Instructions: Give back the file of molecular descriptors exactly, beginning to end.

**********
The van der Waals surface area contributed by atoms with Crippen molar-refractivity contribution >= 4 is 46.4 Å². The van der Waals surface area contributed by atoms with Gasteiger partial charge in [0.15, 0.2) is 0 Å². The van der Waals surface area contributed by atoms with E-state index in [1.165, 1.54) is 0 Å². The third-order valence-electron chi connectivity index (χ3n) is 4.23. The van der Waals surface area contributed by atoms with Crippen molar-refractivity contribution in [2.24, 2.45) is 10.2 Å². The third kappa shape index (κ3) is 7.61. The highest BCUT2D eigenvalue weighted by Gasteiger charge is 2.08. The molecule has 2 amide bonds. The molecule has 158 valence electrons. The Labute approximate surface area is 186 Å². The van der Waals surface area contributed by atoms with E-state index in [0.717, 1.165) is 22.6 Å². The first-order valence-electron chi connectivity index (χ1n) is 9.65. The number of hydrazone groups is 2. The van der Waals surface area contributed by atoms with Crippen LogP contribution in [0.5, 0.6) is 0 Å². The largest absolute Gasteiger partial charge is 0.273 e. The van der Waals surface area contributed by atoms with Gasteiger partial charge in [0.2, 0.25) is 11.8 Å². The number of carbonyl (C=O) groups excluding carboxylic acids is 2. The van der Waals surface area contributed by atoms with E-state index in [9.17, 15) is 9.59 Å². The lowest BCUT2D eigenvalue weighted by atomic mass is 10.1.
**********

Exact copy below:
The van der Waals surface area contributed by atoms with Crippen molar-refractivity contribution >= 4 is 46.4 Å². The van der Waals surface area contributed by atoms with Gasteiger partial charge in [0.15, 0.2) is 0 Å². The van der Waals surface area contributed by atoms with E-state index in [1.165, 1.54) is 0 Å². The third-order valence-electron chi connectivity index (χ3n) is 4.23. The van der Waals surface area contributed by atoms with Crippen molar-refractivity contribution in [2.24, 2.45) is 10.2 Å². The third kappa shape index (κ3) is 7.61. The highest BCUT2D eigenvalue weighted by Gasteiger charge is 2.08. The molecule has 2 amide bonds. The molecule has 158 valence electrons. The Labute approximate surface area is 186 Å². The van der Waals surface area contributed by atoms with E-state index in [0.717, 1.165) is 22.6 Å². The first-order valence-electron chi connectivity index (χ1n) is 9.65. The number of hydrazone groups is 2. The van der Waals surface area contributed by atoms with Crippen LogP contribution in [0.5, 0.6) is 0 Å². The largest absolute Gasteiger partial charge is 0.273 e. The van der Waals surface area contributed by atoms with Gasteiger partial charge in [0.2, 0.25) is 11.8 Å². The number of carbonyl (C=O) groups excluding carboxylic acids is 2. The van der Waals surface area contributed by atoms with E-state index in [9.17, 15) is 9.59 Å². The lowest BCUT2D eigenvalue weighted by atomic mass is 10.1.